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Announcing the world’s largest Initial Coin Offering ever launched at USD 350 Million; Is also the world’s first eco-friendly, tangible, Waste to Energy treatment plant, fully integrated onto the blockchain network. 4NEW, will revolutionize and standardize the industries of Waste and Energy by offering services as a wholesaler within the Utilities sector that is fully integrated onto a decentralized, distributed ledger enabling all actors within the industry to trade waste and energy transactions using the 4NEW Coins towards payments within the 4NEW ecosystem.
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Authored by Alex Thomas via SHTFplan.com,
A meeting of the College Republicans at the University of California, Santa Cruz was taken over and subsequently shut down by hard-left students who literally screamed that the groups very existence was a threa…
Last weekend, One River’s CIO Eric Peters explained what he thought would be the nightmare scenario for the next Fed chair, who as we now know will either be Jerome Powell or John Taylor, or both (with an outside chance of Yellen remaining in her post). According to the hedge fund CIO, the “worst case scenario” is one in which despite an improving economy, yields simply refuse to go up, leading to the final asset bubble and Fed intervention that “pops” it:
“if we don’t see a sustained cyclical jump in wages, then yields won’t go up. And if yields don’t go up, then the asset price ascent will accelerate,” continued the strategist. “Which will lead us into a 2018 that looks like what we had expected out of 2017; a war against inequality, a battle for Main Street at the expense of Wall Street, an Occupy Silicon Valley movement.” He paused, flipping through his calendar. “Then you’ll have this nightmare for the next Federal Reserve chief, because they’ll have to pop a bubble.”
While Peters never names names in his pieces, the “strategist” in the weekend letter was BofA’s Michael Hartnett, who several days after Peters penned the above, followed up with some thoughts of his own on precisely this topic, and in a note released this week, described what he believes is the “biggest market risk” for the market. Not surprisingly, it is precisely what Peters was referring to in the above excerpt.
Responding to the question of “What is the biggest market risk”, Hartnett writes that “in our gut, it’s that the two most important investment trends of the past decade, central bank liquidity & technological disruption, ends in a bubble for tech stocks (Chart 7), & High Yield & EM bonds, the epicenters of the “scarce growth” & “scarce yield” themes.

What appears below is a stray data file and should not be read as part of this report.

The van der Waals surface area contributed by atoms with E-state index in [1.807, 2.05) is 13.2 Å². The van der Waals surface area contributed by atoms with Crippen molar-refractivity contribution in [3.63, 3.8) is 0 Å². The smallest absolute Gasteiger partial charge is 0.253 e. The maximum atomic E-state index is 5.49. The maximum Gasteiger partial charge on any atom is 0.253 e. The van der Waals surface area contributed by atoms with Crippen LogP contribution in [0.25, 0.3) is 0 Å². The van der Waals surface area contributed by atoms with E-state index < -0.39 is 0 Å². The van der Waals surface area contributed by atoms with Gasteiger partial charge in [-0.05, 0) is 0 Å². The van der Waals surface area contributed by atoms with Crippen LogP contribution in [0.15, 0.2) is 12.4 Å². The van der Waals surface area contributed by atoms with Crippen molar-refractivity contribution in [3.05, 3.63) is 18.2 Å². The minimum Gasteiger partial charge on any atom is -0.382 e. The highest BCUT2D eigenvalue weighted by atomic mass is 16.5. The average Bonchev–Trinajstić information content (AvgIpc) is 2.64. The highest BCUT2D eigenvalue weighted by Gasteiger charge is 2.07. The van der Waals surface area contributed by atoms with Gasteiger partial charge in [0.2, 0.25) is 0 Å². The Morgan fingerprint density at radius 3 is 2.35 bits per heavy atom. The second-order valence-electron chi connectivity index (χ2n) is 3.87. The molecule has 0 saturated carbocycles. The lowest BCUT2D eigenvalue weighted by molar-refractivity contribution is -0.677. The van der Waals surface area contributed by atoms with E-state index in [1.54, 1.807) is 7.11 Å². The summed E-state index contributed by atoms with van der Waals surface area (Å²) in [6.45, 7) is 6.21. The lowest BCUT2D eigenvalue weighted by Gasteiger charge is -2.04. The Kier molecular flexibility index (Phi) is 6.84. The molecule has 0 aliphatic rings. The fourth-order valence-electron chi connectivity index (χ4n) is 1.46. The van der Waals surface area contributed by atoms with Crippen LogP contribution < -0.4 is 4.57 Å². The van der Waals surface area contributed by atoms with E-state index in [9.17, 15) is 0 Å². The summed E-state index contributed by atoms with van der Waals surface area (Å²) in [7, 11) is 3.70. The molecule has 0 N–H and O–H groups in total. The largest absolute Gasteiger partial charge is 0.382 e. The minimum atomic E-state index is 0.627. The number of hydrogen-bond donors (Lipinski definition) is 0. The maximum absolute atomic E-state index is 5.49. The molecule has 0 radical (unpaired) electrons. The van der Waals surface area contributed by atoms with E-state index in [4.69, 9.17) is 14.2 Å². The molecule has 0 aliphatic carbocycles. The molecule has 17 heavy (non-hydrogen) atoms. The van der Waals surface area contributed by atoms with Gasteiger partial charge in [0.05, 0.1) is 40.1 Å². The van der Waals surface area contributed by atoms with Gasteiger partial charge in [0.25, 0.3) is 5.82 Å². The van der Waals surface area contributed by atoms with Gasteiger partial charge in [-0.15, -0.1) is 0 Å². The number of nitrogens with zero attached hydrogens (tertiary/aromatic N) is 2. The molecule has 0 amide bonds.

As with Peters, for Hartnett it all comes down to one thing: inflation and higher yields, specifically among long-dated yields:
Multi-year lows in unemployment, multi-year highs in consumer confidence, soaring global PMIs, soaring profits, a doubling of the oil price, fiscal stimulus…little wonder the world is short bonds in 2017.
And yet inflation & bond yields refuse to rise.
The reason is simple: in attempting to stimulate wage growth, and thus benign inflation, the Fed continues to target the symptom of a condition which it no longer has any control over. Remember: Deflation = Debt + Demographics + Disruption? Well, they’re back. Quote Hartnett:
Aging Demographics and excess Debt remain structural impediments to higher inflation. But the biggest impediment is technology, and the potential for the labor market to be permanently disrupted, as AI and robotics crush wage expectations, particularly in the service sector.
For now the bond market still gives the Fed the benefit of the doubt, with 10Y yields occasionally pushing higher when the nearly extinct bond vigilantes make a surprise appearance, pushing rates up at least until the next deflationary scare emerges. But what happens if the bond vigilantes finally throw in the towel? Well, that’s what unleashes the final bubble… and sends 30Y yields toward 2% and the Nasdaq to 10,000.
Capitulation of bond bears would send 30-year Treasury yields toward 2%, the Nasdaq toward 10,000, and high yield & Emerging Market bond spreads 100bps tighter (all-time lows…241bps in the US, 179bps in Europe, 139bps in EM). The outperformance of “deflation” versus “inflation” could turn exponential (Chart 8).